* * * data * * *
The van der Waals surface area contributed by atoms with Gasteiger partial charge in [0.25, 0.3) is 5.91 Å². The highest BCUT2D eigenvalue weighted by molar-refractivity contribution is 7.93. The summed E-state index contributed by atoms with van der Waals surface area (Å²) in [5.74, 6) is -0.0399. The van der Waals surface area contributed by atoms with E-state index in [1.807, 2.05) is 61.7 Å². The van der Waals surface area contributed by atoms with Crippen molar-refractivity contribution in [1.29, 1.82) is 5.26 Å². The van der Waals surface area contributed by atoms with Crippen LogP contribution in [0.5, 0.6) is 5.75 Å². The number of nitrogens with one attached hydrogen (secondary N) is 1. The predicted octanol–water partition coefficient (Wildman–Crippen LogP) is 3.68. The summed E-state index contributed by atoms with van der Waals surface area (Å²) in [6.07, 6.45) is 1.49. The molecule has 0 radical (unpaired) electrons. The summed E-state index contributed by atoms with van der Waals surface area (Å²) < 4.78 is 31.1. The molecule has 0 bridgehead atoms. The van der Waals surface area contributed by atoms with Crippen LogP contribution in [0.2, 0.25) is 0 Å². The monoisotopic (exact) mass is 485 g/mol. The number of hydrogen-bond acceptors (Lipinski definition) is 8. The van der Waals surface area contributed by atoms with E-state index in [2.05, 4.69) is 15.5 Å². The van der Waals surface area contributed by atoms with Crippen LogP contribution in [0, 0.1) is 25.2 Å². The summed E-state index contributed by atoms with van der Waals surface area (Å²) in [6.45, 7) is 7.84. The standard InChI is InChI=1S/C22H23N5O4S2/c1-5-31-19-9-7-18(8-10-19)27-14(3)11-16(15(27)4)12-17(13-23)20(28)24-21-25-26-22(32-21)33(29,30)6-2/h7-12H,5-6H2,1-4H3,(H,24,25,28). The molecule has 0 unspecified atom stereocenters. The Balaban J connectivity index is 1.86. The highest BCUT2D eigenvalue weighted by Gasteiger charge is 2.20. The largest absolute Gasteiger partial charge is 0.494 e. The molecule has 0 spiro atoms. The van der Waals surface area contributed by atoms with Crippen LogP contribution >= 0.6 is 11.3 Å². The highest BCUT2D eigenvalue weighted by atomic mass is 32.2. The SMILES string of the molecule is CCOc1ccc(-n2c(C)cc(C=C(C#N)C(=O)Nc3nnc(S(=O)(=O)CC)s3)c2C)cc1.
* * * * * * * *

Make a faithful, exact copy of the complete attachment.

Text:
The van der Waals surface area contributed by atoms with Gasteiger partial charge in [0.25, 0.3) is 5.91 Å². The highest BCUT2D eigenvalue weighted by molar-refractivity contribution is 7.93. The summed E-state index contributed by atoms with van der Waals surface area (Å²) in [5.74, 6) is -0.0399. The van der Waals surface area contributed by atoms with E-state index in [1.807, 2.05) is 61.7 Å². The van der Waals surface area contributed by atoms with Crippen molar-refractivity contribution in [1.29, 1.82) is 5.26 Å². The van der Waals surface area contributed by atoms with Crippen LogP contribution in [0.5, 0.6) is 5.75 Å². The number of nitrogens with one attached hydrogen (secondary N) is 1. The predicted octanol–water partition coefficient (Wildman–Crippen LogP) is 3.68. The summed E-state index contributed by atoms with van der Waals surface area (Å²) in [6.07, 6.45) is 1.49. The molecule has 0 radical (unpaired) electrons. The summed E-state index contributed by atoms with van der Waals surface area (Å²) < 4.78 is 31.1. The molecule has 0 bridgehead atoms. The van der Waals surface area contributed by atoms with Crippen LogP contribution in [0.2, 0.25) is 0 Å². The monoisotopic (exact) mass is 485 g/mol. The number of hydrogen-bond acceptors (Lipinski definition) is 8. The van der Waals surface area contributed by atoms with E-state index in [2.05, 4.69) is 15.5 Å². The van der Waals surface area contributed by atoms with Crippen LogP contribution in [0, 0.1) is 25.2 Å². The summed E-state index contributed by atoms with van der Waals surface area (Å²) in [6.45, 7) is 7.84. The standard InChI is InChI=1S/C22H23N5O4S2/c1-5-31-19-9-7-18(8-10-19)27-14(3)11-16(15(27)4)12-17(13-23)20(28)24-21-25-26-22(32-21)33(29,30)6-2/h7-12H,5-6H2,1-4H3,(H,24,25,28). The molecule has 0 unspecified atom stereocenters. The Balaban J connectivity index is 1.86. The highest BCUT2D eigenvalue weighted by Gasteiger charge is 2.20. The largest absolute Gasteiger partial charge is 0.494 e. The molecule has 0 spiro atoms. The van der Waals surface area contributed by atoms with Crippen LogP contribution >= 0.6 is 11.3 Å². The highest BCUT2D eigenvalue weighted by atomic mass is 32.2. The SMILES string of the molecule is CCOc1ccc(-n2c(C)cc(C=C(C#N)C(=O)Nc3nnc(S(=O)(=O)CC)s3)c2C)cc1.